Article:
28.         _memoryCache.Remove("Time");  
  29.         return true;  
  30.     }  
  31. }  
Output of SQL table

When we call the setCacheData of the controller, it stores the data into SQL table, which is specified in the configuration. The snippet is given below, which shows how SQL Server stores the data.

 SQL Server

Distributed Cache with Redis

Redis is an open source and in-memory data store, which is used as a distributed cache. We can install it locally and configure it. Also, we can configure an Azure Redis Cache. The easiest way to install Redis on a Windows machine is chocolatey. To install chocolatey in a local machine, run the command given below from PowerShell (with administrative mode).

PS C:\>iex ((new-object net.webclient).DownloadString(''))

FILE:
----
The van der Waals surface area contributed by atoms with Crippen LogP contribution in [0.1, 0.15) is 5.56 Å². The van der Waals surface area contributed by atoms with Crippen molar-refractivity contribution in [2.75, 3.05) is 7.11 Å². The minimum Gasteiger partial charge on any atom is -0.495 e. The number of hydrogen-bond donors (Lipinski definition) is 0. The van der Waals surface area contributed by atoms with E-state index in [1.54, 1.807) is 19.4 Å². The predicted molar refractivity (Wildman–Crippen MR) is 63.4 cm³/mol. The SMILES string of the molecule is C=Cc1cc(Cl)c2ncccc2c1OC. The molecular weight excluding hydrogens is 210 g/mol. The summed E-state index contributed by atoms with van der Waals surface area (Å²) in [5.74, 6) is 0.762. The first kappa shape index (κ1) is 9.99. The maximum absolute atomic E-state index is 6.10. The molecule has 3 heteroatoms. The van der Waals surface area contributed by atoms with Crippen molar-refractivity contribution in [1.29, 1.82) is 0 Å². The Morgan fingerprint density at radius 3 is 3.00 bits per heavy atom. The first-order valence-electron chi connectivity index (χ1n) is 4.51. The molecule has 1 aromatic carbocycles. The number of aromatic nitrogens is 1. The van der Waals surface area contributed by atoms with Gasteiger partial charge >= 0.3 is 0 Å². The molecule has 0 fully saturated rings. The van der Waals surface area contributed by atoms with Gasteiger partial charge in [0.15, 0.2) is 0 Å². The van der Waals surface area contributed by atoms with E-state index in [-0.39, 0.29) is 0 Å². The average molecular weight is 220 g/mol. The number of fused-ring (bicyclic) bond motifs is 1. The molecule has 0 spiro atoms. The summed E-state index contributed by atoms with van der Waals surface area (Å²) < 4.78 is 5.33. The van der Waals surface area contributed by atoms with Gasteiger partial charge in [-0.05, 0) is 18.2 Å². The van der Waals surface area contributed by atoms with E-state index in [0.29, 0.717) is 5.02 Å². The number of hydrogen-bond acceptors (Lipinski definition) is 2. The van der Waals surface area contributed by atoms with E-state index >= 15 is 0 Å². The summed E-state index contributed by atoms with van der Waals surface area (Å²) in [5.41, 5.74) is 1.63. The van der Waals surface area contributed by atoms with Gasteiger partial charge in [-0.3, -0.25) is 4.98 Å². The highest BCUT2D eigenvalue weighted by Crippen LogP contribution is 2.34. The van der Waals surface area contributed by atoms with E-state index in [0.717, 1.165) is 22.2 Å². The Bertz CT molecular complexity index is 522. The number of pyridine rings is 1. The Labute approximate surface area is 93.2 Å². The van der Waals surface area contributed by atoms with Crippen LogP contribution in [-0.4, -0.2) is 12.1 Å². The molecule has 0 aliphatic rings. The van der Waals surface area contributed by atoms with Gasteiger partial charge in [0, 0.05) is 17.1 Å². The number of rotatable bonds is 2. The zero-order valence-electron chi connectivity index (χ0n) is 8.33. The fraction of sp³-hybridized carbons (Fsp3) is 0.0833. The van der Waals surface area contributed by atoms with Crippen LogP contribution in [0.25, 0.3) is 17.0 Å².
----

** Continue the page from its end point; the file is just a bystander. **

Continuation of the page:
SQL Server

This command downloads the chocalatey installer for Windows and using the command given below, we can install Redis on the local machine.

PS C:\>choco install redis-64

Once Redis Server is installed, use the command given below, where we can start Redis Server.

PS C:\>redis-server

 SQL Server

To check whether Redis Server starts working properly, we can ping this Server, using Redis client.
If the server is working correctly, it returns “PONG” as the response.

 SQL Server

Now, Redis Server is ready to be used as a distributed cache. We need to add highlighted dependency given below in to project.json file. Here, Redis dependency only works with .NET framework 4.5.1 or 4.5.2, so I am using .NET framework 4.5.1.

  1. {  
  2.     "buildOptions": {  
  3.         "preserveCompilationContext"true,  
  4.         "debugType""portable",  
  5.         "emitEntryPoint"true  
  6.     },